Life Science Washington is the family potluck you want to be at. How PNW startups can dig in.

Author: Kelly Johnson, Public Relations Specialist

We’ve seen immense growth in Washington State’s life sciences industry over the last decade—generating over $30.1 billion in total economic activity and employing over 40,000 individuals across more than 1,100 life science organizations.

This steady growth was evident as ever at this year’s Life Science Washington’s (LSW) East West Summit, where Washington’s life science leaders put their A+ collaboration skills on display to share everything from pioneering clinical research programs and innovative life-saving medical devices, to manufacturing processes that make all of these components a reality.

The Summit is an annual conference for leaders in the space to foster and strengthen life science organizations, healthcare providers, and public institutions throughout Washington State. The Summit aims to elevate the visibility of life sciences research, discovery, entrepreneurship, and innovation throughout the state and foster cross-state collaboration through information sharing and networking opportunities. 

With so many critical participating players, the life sciences industry, like any other industry, operates most effectively and productively when its founders, entrepreneurs, thought leaders, startups and companies work in partnerships. 

Here are a few key takeaways from the Summit, all sharing the common theme that Washington’s life sciences industry is one that is collaborative, inclusive, and led by incredible cheerleaders of future life science entrepreneurs and leaders. That sense of togetherness and cooperation nurtures a family-like atmosphere that permeates everything from the opening keynote to break-room chats over bottomless coffee.

Don’t hesitate: Washington State has an abundance of free life sciences resources. 

Because business development support and collaboration is imperative to the success of startups, multiple Summit speakers plugged, emphasized, and strongly encouraged founders, entrepreneurs and companies to take advantage of their free resources. To name a few: 

  • The Spokane Public Library offers free access to tools like The Bloomberg Terminal, offering real-time data, market news, in-depth research and analytics, and PitchBook, a leading resource for comprehensive data, research and insights spanning the global capital markets.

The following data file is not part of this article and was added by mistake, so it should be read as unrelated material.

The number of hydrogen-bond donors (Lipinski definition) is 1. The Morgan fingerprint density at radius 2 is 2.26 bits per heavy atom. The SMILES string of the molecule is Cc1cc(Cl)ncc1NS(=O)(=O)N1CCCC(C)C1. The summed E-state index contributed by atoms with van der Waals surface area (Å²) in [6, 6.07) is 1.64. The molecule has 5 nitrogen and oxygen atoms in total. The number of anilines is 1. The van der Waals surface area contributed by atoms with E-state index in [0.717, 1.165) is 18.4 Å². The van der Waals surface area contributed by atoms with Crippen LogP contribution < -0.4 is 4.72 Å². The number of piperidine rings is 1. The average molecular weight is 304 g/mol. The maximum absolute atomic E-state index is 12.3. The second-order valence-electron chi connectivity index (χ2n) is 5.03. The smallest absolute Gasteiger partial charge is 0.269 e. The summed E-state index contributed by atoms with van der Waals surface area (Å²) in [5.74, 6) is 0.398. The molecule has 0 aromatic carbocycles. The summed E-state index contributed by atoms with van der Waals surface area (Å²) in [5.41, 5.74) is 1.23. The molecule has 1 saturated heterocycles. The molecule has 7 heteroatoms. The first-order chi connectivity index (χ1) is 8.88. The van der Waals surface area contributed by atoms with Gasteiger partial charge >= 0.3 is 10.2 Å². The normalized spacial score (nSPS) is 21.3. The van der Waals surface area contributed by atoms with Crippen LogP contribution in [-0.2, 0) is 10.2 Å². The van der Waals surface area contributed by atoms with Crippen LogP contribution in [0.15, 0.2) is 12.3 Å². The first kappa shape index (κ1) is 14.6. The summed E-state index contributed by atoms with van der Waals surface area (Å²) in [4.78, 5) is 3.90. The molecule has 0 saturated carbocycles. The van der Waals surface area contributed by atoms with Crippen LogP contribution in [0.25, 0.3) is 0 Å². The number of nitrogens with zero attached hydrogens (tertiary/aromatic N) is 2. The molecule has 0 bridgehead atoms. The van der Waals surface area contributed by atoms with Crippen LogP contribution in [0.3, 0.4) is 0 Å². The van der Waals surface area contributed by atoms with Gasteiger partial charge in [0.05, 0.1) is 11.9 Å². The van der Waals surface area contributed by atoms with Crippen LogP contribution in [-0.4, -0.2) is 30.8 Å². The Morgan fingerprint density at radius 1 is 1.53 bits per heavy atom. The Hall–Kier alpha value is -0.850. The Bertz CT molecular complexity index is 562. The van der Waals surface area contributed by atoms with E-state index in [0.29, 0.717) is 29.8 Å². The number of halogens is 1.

• UW CoMotion partners with entrepreneurs on their innovation journey, providing (often free) tools, connections, and acumen to transform ideas into economic and societal impact, such as innovation trainings, funding and mentorship, licensing support, wet lab space, etc.
  • Health Sciences and Services Authority (HSSA) serves as a source of funding for the life and health sciences research industry in Spokane County. Their initiatives have helped create over 500 jobs and $100 million in total economic activities.

Life Sciences careers aren’t just for scientists. 

Historically, the process of connecting the right humans to the right career path has been complicated, and often a competitive one at that. But conveners such as Life Science Washington are showing up to say that focusing on sustainability and accessibility will not only transform the life science workforce, but the way of the future when it comes to generating family sustaining wage jobs. 

The emerging manufacturing market for life sciences:

The theme of this year’s LSW East West Summit was the expansion of life sciences manufacturing and innovation happening across the state. Because of this, many conversations focused on biomanufacturing as a promising career path for anyone from a HS graduate to PhD – offering opportunities for growth, from production to lifelong careers. Additionally, many manufacturing companies encourage employee acceleration by offering benefits such as paying for continuing education.

Life Sciences in Washington are basically one big family. 

The local life sciences community’s doors are open and there is a seat at the table. They’re prioritizing inclusivity and equity in the life science industry by offering manufacturing job training for a diversity of people groups, livable careers for those without a degree, and DEI training for leaders and their teams.

*A brief anecdote: An audience member asked a panelist if her workforce development ideas could be offered as job training for folks in prison, and every panel member nodded their heads with a resounding ‘yes’ (even jotting the idea in their notebooks while still on stage).

Washington’s life sciences scene exudes a tangible vibe of togetherness – a transparent, common desire for the industry to champion one another. This is evident in the superfluous amount of resources available and the genuine care leaders in the industry dedicate to their work, their teams and those they serve.

For more information on available life sciences resources in Washington State, check out Life Science Washington’s website and upcoming events calendar. 

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